Edith Hall is one of Britain's foremost classicists, having held posts at the universities of Cambridge, Durham, Reading, and Oxford. She is the author and editor of more than a dozen works and now teaches at King's College London.
"Penetrating...Ms. Hall is an engaging writer and an acute
scholar." -- James Romm - Wall Street Journal
"[Hall's] book is a hearty, delightful voyage through 2,000 years of Greek history, written with wit and verve and deep insight." -- Mark Gamin - Cleveland Plain Dealer
"In Edith Hall's new and groundbreaking study of ancient Greek culture, society, and mentality over a millennium and more, from Agamemnon to Constantine, she acutely identifies and brilliantly explains why we simply cannot do without the ancient Greeks." -- Paul Cartledge, A. G. Leventis Professor of Greek Culture, University of Cambridge, and the author of The Greeks: A Portrait of Self and Others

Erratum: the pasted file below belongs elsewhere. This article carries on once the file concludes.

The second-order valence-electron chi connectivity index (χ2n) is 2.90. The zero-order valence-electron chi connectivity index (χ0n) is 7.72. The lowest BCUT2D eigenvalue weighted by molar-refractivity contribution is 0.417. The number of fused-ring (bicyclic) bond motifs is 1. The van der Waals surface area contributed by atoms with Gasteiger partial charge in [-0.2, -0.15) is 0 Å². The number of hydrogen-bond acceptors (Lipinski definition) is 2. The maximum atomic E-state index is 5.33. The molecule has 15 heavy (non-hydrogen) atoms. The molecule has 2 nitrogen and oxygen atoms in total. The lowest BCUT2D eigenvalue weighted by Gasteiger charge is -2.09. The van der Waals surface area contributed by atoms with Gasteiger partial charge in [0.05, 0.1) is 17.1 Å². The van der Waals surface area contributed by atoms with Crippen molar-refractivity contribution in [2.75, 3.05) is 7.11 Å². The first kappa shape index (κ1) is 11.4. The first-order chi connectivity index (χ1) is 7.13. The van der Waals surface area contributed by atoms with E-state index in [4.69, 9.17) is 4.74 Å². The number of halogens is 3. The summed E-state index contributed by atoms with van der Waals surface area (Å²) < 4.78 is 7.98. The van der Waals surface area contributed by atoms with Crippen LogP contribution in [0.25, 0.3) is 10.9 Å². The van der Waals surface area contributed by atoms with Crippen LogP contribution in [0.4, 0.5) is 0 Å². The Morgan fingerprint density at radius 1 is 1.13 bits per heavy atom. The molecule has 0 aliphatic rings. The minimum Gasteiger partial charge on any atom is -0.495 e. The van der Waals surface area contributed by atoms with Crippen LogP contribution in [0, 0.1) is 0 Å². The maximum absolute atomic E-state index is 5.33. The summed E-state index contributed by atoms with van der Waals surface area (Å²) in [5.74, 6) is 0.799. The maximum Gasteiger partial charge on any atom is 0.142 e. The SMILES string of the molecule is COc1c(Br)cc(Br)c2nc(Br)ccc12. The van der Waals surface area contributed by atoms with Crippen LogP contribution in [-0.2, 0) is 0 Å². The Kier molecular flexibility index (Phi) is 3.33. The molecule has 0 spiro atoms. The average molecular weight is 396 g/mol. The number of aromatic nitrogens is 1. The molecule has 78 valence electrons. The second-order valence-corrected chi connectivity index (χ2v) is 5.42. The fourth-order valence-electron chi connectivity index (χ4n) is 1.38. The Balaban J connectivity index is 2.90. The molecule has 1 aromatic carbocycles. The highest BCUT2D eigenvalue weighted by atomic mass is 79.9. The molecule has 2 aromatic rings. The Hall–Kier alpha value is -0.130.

"Edith Hall's characteristically original approach to the world of classical antiquity is on full display in this introductory survey of the ancient Greeks and their enduring accomplishments." -- Froma Zeitlin, Ewing Professor of Greek Language and Literature, emerita, Princeton University
"In this vivacious and learned book, Edith Hall distills the essence of Hellenic culture to discover the secrets of its success and stamina. Filled with striking anecdotes and little-known facts, this book will delight any student of the ancient Greek world." -- Adrienne Mayor, Stanford University, and author of The Poison King
"Introducing the Ancient Greeks is informative and inspiring. With deep expertise and unabashed enthusiasm, Edith Hall surveys the whole history of the ancient Greeks and pinpoints the shared traits that explain their enduring achievements." -- Sheila Murnaghan, professor of classics studies and Alfred Reginald Allen Memorial Professor of Greek, University of Pennsylvania